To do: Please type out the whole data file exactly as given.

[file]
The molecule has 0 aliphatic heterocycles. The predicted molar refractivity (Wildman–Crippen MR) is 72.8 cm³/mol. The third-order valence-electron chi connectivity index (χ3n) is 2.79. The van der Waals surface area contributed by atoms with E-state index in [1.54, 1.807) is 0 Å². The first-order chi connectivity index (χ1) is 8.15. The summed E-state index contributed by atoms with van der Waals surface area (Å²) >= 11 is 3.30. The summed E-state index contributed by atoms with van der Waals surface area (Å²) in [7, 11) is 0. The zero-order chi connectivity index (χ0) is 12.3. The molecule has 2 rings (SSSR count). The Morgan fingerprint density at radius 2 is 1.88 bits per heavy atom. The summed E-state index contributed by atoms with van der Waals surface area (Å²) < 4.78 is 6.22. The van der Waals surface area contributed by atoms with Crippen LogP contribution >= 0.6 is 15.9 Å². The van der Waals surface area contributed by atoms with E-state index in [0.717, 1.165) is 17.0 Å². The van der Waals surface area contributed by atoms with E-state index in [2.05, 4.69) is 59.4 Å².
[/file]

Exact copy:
The molecule has 0 aliphatic heterocycles. The predicted molar refractivity (Wildman–Crippen MR) is 72.8 cm³/mol. The third-order valence-electron chi connectivity index (χ3n) is 2.79. The van der Waals surface area contributed by atoms with E-state index in [1.54, 1.807) is 0 Å². The first-order chi connectivity index (χ1) is 8.15. The summed E-state index contributed by atoms with van der Waals surface area (Å²) >= 11 is 3.30. The summed E-state index contributed by atoms with van der Waals surface area (Å²) in [7, 11) is 0. The zero-order chi connectivity index (χ0) is 12.3. The molecule has 2 rings (SSSR count). The Morgan fingerprint density at radius 2 is 1.88 bits per heavy atom. The summed E-state index contributed by atoms with van der Waals surface area (Å²) < 4.78 is 6.22. The van der Waals surface area contributed by atoms with Crippen LogP contribution >= 0.6 is 15.9 Å². The van der Waals surface area contributed by atoms with E-state index in [0.717, 1.165) is 17.0 Å². The van der Waals surface area contributed by atoms with E-state index in [2.05, 4.69) is 59.4 Å².